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10. Mikemist on November 22, 2012 6:40 AM writes...

Chemists love efficiency. Running short of time this morning?
We did Mark Bittman's 45-minute turkey last year, and it came out great!
http://www.nytimes.com/recipes/543/45-Minute-Roast-Turkey.html

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11. rx90087 on November 22, 2012 9:56 AM writes...

My turkey is in the oven and smells great. Marinated like my Mom used to do....soy sauce based, garlic, ginger, whiskey, sesame oil, and a bit of chicken broth. Pepperoni sounds interesting..about how much?

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12. Stephen on November 22, 2012 10:27 AM writes...

I've always looked forward to your recipes.
We should put out another chemists in the kitchen book.

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13. johnnyboy on November 22, 2012 10:29 AM writes...

I love brussel sprouts, but I agree that they are a bit of an acquired taste. Even fresh ones have a hint of bitterness, and bitter is a taste that many people (and pretty much all children) reject instinctively, probably because in nature bitter is often a feature of poisonous substances. But you can learn to appreciate the bitter, as any Campari lover will tell you...

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14. Stephen on November 22, 2012 10:36 AM writes...

I've always looked forward to your recipes.
We should put out another chemists in the kitchen book.

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15. Anonymous on November 22, 2012 10:54 AM writes...

Roasting brussel sprouts in olive oil and some balsamic vinegar works rather nicely. Cook them nice and long, and the bitterness isn't there.

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16. Dr. Demented on November 22, 2012 11:34 AM writes...

I've always found smaller Brussels sprouts to taste better than the big ones. Also, fresh off the stalk Brussels sprouts are a real treat.

A cookbook series that will appeal to most chemists are the America's Test Kitchen cookbooks. The recipes pretty much work without fail, although many are not simple or quick. The recipes are also written in an Org Syn style that will be quite familiar to many.

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17. ScientistSailor on November 22, 2012 2:59 PM writes...

Happy Thanks Giving Everyone!

I'll second the America's Test Kitchen suggestion, those are our kind of people. I subscribe to the on-line edition of Cooks Illustrated (same people).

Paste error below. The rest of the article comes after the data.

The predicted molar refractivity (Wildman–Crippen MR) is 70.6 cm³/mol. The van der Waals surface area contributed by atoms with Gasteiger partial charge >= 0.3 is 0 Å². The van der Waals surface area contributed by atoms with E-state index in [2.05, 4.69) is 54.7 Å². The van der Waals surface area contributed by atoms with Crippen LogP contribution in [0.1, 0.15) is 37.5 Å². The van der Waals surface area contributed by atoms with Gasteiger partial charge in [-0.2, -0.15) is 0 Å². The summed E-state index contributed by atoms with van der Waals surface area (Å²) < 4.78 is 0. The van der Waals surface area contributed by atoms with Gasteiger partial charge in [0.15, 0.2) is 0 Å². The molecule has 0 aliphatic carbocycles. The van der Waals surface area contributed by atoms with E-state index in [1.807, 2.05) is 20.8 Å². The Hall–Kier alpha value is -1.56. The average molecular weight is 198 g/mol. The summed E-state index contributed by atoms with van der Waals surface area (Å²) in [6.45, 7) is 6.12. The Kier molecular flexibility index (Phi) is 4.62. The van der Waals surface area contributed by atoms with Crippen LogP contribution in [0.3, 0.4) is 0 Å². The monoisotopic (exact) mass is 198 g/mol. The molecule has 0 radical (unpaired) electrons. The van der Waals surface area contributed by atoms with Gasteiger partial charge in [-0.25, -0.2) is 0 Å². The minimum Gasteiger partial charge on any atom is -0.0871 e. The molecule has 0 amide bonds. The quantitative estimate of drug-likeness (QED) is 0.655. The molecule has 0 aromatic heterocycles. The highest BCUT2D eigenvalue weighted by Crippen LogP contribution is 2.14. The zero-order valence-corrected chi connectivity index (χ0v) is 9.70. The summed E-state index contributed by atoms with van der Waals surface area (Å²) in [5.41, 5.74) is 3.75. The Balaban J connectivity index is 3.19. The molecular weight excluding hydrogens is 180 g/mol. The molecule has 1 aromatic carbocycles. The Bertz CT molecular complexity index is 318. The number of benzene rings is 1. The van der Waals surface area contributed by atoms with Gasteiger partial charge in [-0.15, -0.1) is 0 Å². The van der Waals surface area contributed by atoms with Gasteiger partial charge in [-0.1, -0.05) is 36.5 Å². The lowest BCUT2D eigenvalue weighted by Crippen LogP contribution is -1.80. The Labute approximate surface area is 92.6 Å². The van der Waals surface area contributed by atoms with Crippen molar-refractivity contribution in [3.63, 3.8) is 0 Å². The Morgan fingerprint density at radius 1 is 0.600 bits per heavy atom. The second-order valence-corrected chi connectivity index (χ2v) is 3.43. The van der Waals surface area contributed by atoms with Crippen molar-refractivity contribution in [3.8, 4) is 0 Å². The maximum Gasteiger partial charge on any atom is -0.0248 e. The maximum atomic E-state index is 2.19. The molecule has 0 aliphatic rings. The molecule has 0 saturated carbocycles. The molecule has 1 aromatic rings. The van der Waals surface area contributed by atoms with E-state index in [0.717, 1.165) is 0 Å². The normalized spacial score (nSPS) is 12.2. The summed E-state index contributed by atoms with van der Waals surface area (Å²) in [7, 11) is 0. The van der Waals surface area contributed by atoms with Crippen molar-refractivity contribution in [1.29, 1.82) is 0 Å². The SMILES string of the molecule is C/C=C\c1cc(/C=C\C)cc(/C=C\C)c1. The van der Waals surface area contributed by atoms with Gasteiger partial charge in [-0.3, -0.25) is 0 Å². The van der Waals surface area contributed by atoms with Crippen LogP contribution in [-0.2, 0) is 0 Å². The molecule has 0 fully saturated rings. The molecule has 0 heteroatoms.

As for brussel sprouts: cut in half or quarter depending on size, toss with apple cider and bacon fat roast at 450F until carmelized, which will help with the bitterness. You can also toss with carmelized onions and soy sauce.

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18. Hap on November 22, 2012 5:51 PM writes...

What is it about brining a turkey that helps it? I feel like I should know, but I don't.

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19. Alison on November 22, 2012 6:54 PM writes...

Well, I did a little research on bitterness in Brussels sprouts... http://streetclothesscience.blogspot.com/2012/11/what-makes-brussels-sprouts-bitter.html

Short answer: it's from glucosinolates, including the precursor to sulforaphane, which has the ability to turn on tumor-suppressor genes. So the bitterness is good for you. They should have enough native sweetness to make them no nastier than dark chocolate, though. :)

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20. TheRealMashman on November 23, 2012 4:22 AM writes...

Never mind all the brussel abuse - I can't believe that no one else is astonished by the need to state "homemade mashed potatoes" !!! As if there were any other kind.

Does America buy everything out of a packet?

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21. Paul on November 23, 2012 3:08 PM writes...

What is it about brining a turkey that helps it?

That's the first step in the synthesis of the italian dish for leftovers, Turkey Tetrachloride.

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22. souls_at_zero on November 23, 2012 9:42 PM writes...

Just wanted to say thanks for the arsenal of tips regarding Brussels sprouts. I have learned to appreciate a host of foods that were left on my plate as a child, and I'd feel really good to take the sprouts off my black list.

As for brining the turkey, perhaps it comes down to the fact that salt makes everything taste better.

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23. Scientistbymistake on November 26, 2012 3:29 AM writes...

Interesting comments about Brussels sprouts, I might have to try something at home, as I have always been served them boiled-beyond-submission, which renders them into a concentrated version of the worst bit of cabbage.
They always made excellent projectiles when Chemistry society christmas dinners got rowdy though...

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24. exGlaxoid on November 26, 2012 11:39 AM writes...

#5 - Yes, there is a strong genetic effect of some people finding cabbage, cauliflower, broccoli, Brussel sprouts bitter and some not finding them bitter at all due to a natural compound which related to PTC (plus some people who fall in-between, likely with only one copy of the gene). Having both PTC tasting genes makes people (like myself) very sensitive and we find most of those foods very bitter, no matter how they are cooked. See the links below for more info.

http://en.wikipedia.org/wiki/Phenylthiocarbamide

http://en.wikipedia.org/wiki/Brassica